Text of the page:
Brick Lane Curry House (address and info)
East Village, Midtown
Though it's labeled as “excruciatingly hot curry; more pain and sweat than flavor”, adventurous gastronomes will dig the bevy of spices -- white chili powder, green chilies (1,500 Scoville units), red chilies (60,000), ghost peppers (1,000,000!!!!!), jalapeños (3,500 - 8,000), habaneros (100,000 - 350,000), and black peppers -- in the mouth-singeing Phaal at this Indian restaurant. The fumes radiate so much spice that the chef has to wear a gas mask while preparing it. Customers are even required to recite a verbal disclaimer stating that they will not hold the restaurant liable for any physical or emotional damage. This is in fact one of the more famous eating challenges around the city. The reward for your crippling emotional damage? A certificate and your picture on the (P)hall of Fame, plus a nice cold beer. So... totally worth it.
1. Uncle Boons7 Spring St, New York
2. Peaches Hothouse415 Tompkins Ave, Brooklyn
3. Kin Shop469 Avenue of the Americas, New York
4. Brick Lane Curry House Midtown235 E 53rd St, New York
5. Buka Nigerian Restaurant946 Fulton St., Brooklyn
6. Xi'an Famous Foods24 W 45th St, New York
7. Maima's Liberian Bistro And Bar106-47 Guy R Brewer Blvd, Jamaica
Unlike the countless generic pad Thai and pineapple fried rice spots around town, this Michelin-starred basement bungalow serves authentic Thai cuisine broken up into drinking snacks, small plates, large plates, and dishes off the charcoal grill. The Khao Soi Kaa Kai is an absolute must -- a steaming bowlful of yellow curry-soaked noodles and an almost impossibly tender chicken drumstick. Frozen beer slushies pair well with spicier dishes, and the small, always-packed space lends itself to trading a caramelized riblet for a bite of garlic-coated pea shoots with a nearby neighbor.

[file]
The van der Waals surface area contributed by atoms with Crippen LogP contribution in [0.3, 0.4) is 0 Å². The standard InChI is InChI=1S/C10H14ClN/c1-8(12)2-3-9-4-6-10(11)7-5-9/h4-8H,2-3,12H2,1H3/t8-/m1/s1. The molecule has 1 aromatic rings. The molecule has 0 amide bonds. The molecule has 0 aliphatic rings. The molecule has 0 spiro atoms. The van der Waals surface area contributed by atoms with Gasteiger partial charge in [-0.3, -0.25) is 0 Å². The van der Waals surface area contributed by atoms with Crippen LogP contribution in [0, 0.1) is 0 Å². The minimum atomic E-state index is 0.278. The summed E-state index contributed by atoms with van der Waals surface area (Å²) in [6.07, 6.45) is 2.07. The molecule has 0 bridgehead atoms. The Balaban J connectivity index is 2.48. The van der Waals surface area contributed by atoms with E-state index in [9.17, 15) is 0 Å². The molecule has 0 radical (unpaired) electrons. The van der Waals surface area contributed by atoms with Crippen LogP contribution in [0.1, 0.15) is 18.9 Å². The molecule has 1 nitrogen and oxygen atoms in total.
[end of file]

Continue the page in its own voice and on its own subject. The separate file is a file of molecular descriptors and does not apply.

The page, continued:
The popular Bed-Stuy HotHouse condenses the two menus from its owners' first two joints -- a soul spot and a 'cue joint -- and turns the focus to comforting, regional staples, like Nashville hot chicken and NOLA-favorite barbecue shrimp, served over fried grits. Come by on Saturdays and Sunday for brunch to experience Southern hospitality and its finest.
For this family style eatery, "modern Thai" means American style food with Thai flavors. Lamb comes rendered in a curry sauce while a cup of fermented plum-shrimp sauce rides a long with a plate of tea-smoked ribs. Even fried chicken flies into the menu, marinated in ginger, garlic, lemongrass, oyster sauce and Thai shrimp paste before being fried in rice flour and served with fish-chili sauce on the side.
The Midtown outpost of the East Village's Indo-Brit standby is a go-to for curries and dishes with origins all across India.
If you're going to have Nigerean fare and aren't afraid of the authentic spices, why not go where the Nigereans go? Yes, you'll be able to expect pod pod(small doughnuts) as well as fried plantains(they call them dodo) but you will also be able to get our hands on Igbin(large West African snails) as well as burnt goat's head and goat stew.
This cash-only Chinese food spot has many spots around the city, and is most well-known for its seriously spicy dishes. The ingredients are super-fresh, super-tasty, and super-mind-numbing. New York locals love eating here, and as soon as you stop by you'll understand why.
Chef/owner Maima Kamara brings an authentic Liberian eating experience to Queens, and nothing is more pertinent to a Liberian food experience than trying their national dish: pepper shrimp. Be sure to take this plate seriously though, as the gravy is made with Scotch Bonnet peppers, which are liable to melt your tongue.